Tuesday, May 01, 2007


Gold in the South ... the story of an immigrant
by Shan Ru Hong (21st Century, 2007)
Price: RM20.00

(A review. The reviewer who prefers to remain anonymous)

The beginnings

SHAN RU HONG'S FAMILY, reduced to penury by lack of land and an opium smoking father, were lucky. A relative told them there was work and gold in the south seas. With what was left of their money they sailed south in the hold of a ship and landed in Singapore, and put up at Kreta Ayer, where many desperate ones from their area had also come. After the quarantine procedures the relative disappeared, leaving them to fend for themselves in the strange town. There was no work and no food. Sympathising hawkers gave them left overs like iu char koay and pak t'ong ko which helped with the hunger. Then mother and elder sister earned money carrying water for a few cents a time. They slept where they could.

As luck would have it, the missing relative did return with good news - they had relatives up North who had a tin mine. He would ask for their help. That was good news which resulted in their taking the train to Gopeng, Perak. There, father had a job in a mine and mother and elder sister were employed to clear the land of bush and other unwanted growths. The "gold" they had heard about back in the home village was in fact tin which made uncle rich, operating a profitable tin mine. The boy Ru Hong was able to go to school which he leapfrogged with double promotions; but he did not finish for he had to go out and work too.

When he was about 17, Ru Hong became a revolutionary and decided to dedicate his life to the cause of the emancipation of the working class and socialism. He turned down the job of mine manager which uncle offered him and instead went underground. He joined the illegal Malayan Communist Party in whose ranks, unknown to him, was an earlier member Rashid Maidin, a charge man in an English mine at Gopeng. Rashid Maidin was to became one of the leaders of the Communist Party taking part in the so called Baling talks and in the tripartite peace talks in Hatyai in 1989. Ru Hong was to become the commander of the 2nd Regiment of the Malayan Peoples Anti Japanese Army.

One reason why this memoir is important is its account of the transformation of these impoverished immigrants into Malayans. One witnesses it on the occasion of the triumphant celebration of the registration, i.e. recognition, of the Perak Kinta Mine Workers Union which Ru Hong and friends had successfully set up. The organisers had invited the Chinese Consul and Tan Kah Kee (who did not attend) to the opening ceremony, which Ru Hong's group came to realise was a mistake as the event, as they conceived it, was not a Chinese celebration but local event.


Ru Hong tells us of the slump of 1929 and the slow recovery of 1937. In those days the British made sure that there were no "trouble makers" to upset the vital production of rubber and tin. Arrests and banishment of suspects were feared. When police pressure increased friends of the revolution deserted. In addition to harassment by the administration the workers, called "piglets," were forced to work for the same boss despite having paid off their passage money. Among the thugs who kept them in virtual slavery was one Lau Pak Khuan, a tough who, by a stroke of luck, struck it rich when he dug into a wealth of tin.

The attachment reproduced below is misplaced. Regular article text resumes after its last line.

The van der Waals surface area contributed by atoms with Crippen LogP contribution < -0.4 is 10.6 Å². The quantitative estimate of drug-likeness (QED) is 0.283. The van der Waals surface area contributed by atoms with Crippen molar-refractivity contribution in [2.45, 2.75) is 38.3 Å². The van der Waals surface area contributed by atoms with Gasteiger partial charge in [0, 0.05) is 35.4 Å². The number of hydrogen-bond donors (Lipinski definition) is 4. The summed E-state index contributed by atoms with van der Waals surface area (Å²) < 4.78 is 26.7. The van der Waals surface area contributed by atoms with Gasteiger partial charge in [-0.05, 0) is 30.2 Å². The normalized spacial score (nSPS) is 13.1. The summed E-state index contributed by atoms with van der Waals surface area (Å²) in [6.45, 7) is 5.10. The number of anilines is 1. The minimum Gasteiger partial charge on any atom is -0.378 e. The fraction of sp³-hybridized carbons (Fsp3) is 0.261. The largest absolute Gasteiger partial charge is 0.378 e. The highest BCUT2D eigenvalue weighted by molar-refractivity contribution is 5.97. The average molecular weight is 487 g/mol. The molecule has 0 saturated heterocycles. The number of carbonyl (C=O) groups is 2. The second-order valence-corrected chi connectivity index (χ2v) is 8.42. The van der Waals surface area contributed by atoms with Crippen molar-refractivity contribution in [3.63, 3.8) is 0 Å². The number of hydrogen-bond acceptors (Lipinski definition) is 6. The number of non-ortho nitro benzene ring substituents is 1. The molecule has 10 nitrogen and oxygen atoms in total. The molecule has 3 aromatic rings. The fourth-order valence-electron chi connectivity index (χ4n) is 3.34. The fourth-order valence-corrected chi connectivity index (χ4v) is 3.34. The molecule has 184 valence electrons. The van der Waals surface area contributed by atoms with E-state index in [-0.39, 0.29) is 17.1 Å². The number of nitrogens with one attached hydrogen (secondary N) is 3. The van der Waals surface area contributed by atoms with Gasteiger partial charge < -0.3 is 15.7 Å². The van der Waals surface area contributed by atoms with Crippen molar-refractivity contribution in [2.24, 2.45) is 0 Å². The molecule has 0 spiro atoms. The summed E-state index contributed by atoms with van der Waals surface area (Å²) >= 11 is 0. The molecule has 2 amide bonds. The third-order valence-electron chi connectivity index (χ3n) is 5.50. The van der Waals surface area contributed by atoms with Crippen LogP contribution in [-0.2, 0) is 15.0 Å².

These memoirs explode the myth about "Moscow trained agitators." It is the history of home made revolutionaries who learnt how to organise, teach and move with secrecy from the hard and merciless school of life. They learnt how to avoid special branch surveillance, they learnt patience and flexibility in steering the pioneer groups into recognition as legal trade unions, skills
which were acquired during hard negotiations with bosses. Bitter lessons taught them how to differentiate between correct tactics and blundering orders; they learnt to avoid the errors of rigid "leftist" orders with apparent compliance but which were in fact subtly disobedient. They discovered themselves that the "closed door" policy of the leadership was wrong, that they had to go out and work among all types of people, workers in the estates as well as on the mines, small farmers, workers who were also part farmers, and take in all views. This was the solid foundation that formed a stubborn, popular and victorious obstacle to Brazier and the British TUC's vain attempts to smash the independent trade unions in 1945.

When he wrote these memoirs Ru Hong was past his 80th birthday. He displays a remarkable memory. We learn that a rubber tapper with good trees earned $20 a month . In 1937 "fat" rice (most could only afford broken rice) cost $4.50 for a 165 kati bag Mine workers earned $29 a month and women workers $12.

This account of a destitute childhood and hand to mouth existence and a struggle to survive, typical of immigrants, is a must read for all whose forefathers headed here in search of work and rice. It should remind them to be charitable to the thousands of immigrants who have today come to this country in search of work but are treated as thieves, scoundrels and prostitutes. But we are sick with meanness best illustrated by the example of the late Dr Tan Chee Khoon who claimed that immigrants were the cause of much of the crime; and this came from one of the heads of the Labour Party and a leader of the Methodist Church. Compare his heartlessness to that of Austria, a country devastated by the 2nd World War, which generously opened its doors to some 3 million homeless and starving refugees without a whisper of complaint.


* fat rice - whole, unbroken rice

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